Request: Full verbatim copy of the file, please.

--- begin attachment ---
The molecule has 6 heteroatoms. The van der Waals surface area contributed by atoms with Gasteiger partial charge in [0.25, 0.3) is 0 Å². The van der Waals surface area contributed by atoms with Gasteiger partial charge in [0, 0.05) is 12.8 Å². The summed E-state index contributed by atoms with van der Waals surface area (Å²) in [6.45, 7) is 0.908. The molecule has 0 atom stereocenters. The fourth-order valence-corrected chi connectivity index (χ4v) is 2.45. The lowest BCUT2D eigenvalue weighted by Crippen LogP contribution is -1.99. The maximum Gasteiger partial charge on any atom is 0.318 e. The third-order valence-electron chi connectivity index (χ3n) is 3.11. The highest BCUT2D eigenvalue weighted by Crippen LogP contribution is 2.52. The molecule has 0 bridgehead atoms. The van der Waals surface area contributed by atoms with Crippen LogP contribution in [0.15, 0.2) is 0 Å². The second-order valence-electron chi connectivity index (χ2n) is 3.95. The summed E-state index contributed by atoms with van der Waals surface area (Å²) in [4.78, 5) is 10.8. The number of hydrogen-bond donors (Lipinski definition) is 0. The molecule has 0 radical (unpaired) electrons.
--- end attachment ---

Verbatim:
The molecule has 6 heteroatoms. The van der Waals surface area contributed by atoms with Gasteiger partial charge in [0.25, 0.3) is 0 Å². The van der Waals surface area contributed by atoms with Gasteiger partial charge in [0, 0.05) is 12.8 Å². The summed E-state index contributed by atoms with van der Waals surface area (Å²) in [6.45, 7) is 0.908. The molecule has 0 atom stereocenters. The fourth-order valence-corrected chi connectivity index (χ4v) is 2.45. The lowest BCUT2D eigenvalue weighted by Crippen LogP contribution is -1.99. The maximum Gasteiger partial charge on any atom is 0.318 e. The third-order valence-electron chi connectivity index (χ3n) is 3.11. The highest BCUT2D eigenvalue weighted by Crippen LogP contribution is 2.52. The molecule has 0 bridgehead atoms. The van der Waals surface area contributed by atoms with Crippen LogP contribution in [0.15, 0.2) is 0 Å². The second-order valence-electron chi connectivity index (χ2n) is 3.95. The summed E-state index contributed by atoms with van der Waals surface area (Å²) in [4.78, 5) is 10.8. The number of hydrogen-bond donors (Lipinski definition) is 0. The molecule has 0 radical (unpaired) electrons.